Hey Guys! My friend Sarah asked me if I could re-screen a few of her screens. Of course I said yes and I thought what a great opportunity to blog about the process. I’m sure it’s been blogged about before – probably a million times, I’m not sure, I haven’t checked, but I’m going to blog about it anyway! As you can see from this pic, these screens are in pretty bad shape. Besides being torn, the screen was dry rotted – many years exposed to the elements.
Replacing screen is not really a difficult thing to do. I remember many, many, many years ago, before I knew you could even buy the stuff to do things yourself. Before DIY was a popular catchphrase. My first time in a big box home improvement store really opened my eyes. I never realized I could walk in there and come out with screen, spline and the tool to install it. So now, many, many, many years later I try to look at projects with a DIY mindset. Can I do this? You can definitely do THIS project. Let’s get started.
Obviously you have to gather your supplies. They look something like this.
When you go to Home Depot or Lowe’s to look for your screen, you will see many types, sizes and colors. They usually come in rolls. They come in gray, charcoal, black. I’ve even seen a copper and a very shiny aluminum. They come in fiberglass and aluminum. They range from 25ft in a roll to 100ft. Measure your screens to make sure you get enough so you don’t have to run back to the store. Then you will need spline. That’s the stuff that holds the screen on the frame. You will also need a spline tool. It usually has two wheels, one on each end with a handle in the middle. One wheel is like a thin blade (but not sharp) and the other is like two wheels sandwiched together. It’s used for flat spline and the other is for round spline. I like the double wheel the best. I feel like I have more control. I already had the spline tool, but I did three screens for $20. Not bad. So the first step is to remove the old spline.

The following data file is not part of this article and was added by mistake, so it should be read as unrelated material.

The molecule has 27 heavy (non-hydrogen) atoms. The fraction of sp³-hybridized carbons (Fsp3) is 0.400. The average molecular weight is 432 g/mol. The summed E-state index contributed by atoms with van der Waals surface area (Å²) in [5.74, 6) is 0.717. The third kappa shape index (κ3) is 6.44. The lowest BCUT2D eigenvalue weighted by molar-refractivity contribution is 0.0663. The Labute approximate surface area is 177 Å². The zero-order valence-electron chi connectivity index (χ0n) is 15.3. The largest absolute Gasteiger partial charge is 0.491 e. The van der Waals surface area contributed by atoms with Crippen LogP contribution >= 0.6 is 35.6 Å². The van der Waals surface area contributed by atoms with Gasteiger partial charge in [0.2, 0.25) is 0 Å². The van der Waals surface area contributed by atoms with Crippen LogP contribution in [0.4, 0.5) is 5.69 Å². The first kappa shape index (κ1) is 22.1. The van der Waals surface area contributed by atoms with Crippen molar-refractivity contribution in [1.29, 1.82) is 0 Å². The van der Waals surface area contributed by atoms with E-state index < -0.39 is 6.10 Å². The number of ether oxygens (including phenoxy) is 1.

I used my screwdriver and started in the corner.
Just keep pulling until you pull the entire length out. As with the spline, push the screen out of the channel and keep pulling until you get it all out. Your frame will be very unstable and flimsy at this point so try to keep it flat on your work surface.
Now is the perfect time to clean your frames, if they need it. I just used a soft sponge and some dawn. I really wanted to spray paint them white, but there just wasn’t enough time. The weather is perfect and I knew she wanted to get them back in her windows.
Now it’s time to start pushing your spline which is on top of the screen, down into the channel. You always want to start in the corner and work your way all the way around, back to where you started. Is there a reason for this? I don’t know. It’s what I’ve read you should do and it’s what I’ve always done. I think using one piece gives it stability. Once I get it started, I like to pull it tight as I roll. It thins it out and makes it easier to push into the channel.
Now, this is where I need to caution you. You must go slow and stay steady as you roll. Depending on the type of screen you get, if you go off track, there is a chance you will tear the screen. There is nothing more frustrating than having to start all over again and wasting screen. So take your time. Once you go all the way around, cut off the spline where it meets in the first corner and push it down. Now you can take your exacto knife and very gently cut as close to the spline as you can all the way around the screen.
Viola`, you are done!
Congrats on a job well done! Now, stick it back in the window and enjoy the beautiful Spring breezes before it’s 100 degrees out there and you have to close up the house and turn the air on!
Until next time…